Publication Type

Journal Article

Publication Date

3-1989

Abstract

Unjust enrichment is a theme common to most restitution cases in the United States. The theory of recovery is based on a justice principle the disgorgement of an unfairly obtained gain. The goal, in general, is to require the defendant to give up his gain rather than to compensate the plaintiff for a loss, as in a tort case, or to substitute damages for an unfulfilled expectancy, as in a contract case. This paper examines some of the issues that surround the measurement of the unjust enrichment and the defendant's liability. There are a number of straightforward rules for the calculation of damages for breach of contract or for trespass and the focus is clearly on what the plaintiff has lost by reason of the defendant's actions. The rules for the calculation of the defendant's unjust enrichment are not so clear, and, as several cases demonstrate, lack of clarity may result in under or over compensation.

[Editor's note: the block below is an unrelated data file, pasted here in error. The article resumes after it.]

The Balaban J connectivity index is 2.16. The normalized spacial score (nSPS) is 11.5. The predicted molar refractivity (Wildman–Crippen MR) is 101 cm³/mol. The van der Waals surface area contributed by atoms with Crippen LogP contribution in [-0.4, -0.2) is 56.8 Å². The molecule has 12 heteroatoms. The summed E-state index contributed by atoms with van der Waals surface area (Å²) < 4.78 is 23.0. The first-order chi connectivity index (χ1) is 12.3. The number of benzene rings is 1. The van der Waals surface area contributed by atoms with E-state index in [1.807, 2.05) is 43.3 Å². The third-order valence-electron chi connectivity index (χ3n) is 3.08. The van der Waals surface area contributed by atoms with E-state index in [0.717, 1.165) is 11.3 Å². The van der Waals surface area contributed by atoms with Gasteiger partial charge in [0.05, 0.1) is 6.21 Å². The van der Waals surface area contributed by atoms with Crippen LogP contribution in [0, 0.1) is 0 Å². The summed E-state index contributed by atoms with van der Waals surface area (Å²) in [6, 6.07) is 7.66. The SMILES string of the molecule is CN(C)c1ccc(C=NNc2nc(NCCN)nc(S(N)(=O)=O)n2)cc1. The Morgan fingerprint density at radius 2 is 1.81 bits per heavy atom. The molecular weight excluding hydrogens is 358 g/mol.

Keywords

Restitution, Contract, Unjust enrichment

Discipline

Contracts

Research Areas

Law, Society and Governance

Publication

Sydney Law Review

Volume

12

Issue

1

First Page

76

Last Page

95

ISSN

0082-0512

Publisher

Sydney Law School

Creative Commons License

Creative Commons Attribution-Noncommercial-No Derivative Works 4.0 License
This work is licensed under a Creative Commons Attribution-Noncommercial-No Derivative Works 4.0 License.

Included in

Contracts Commons

Share

COinS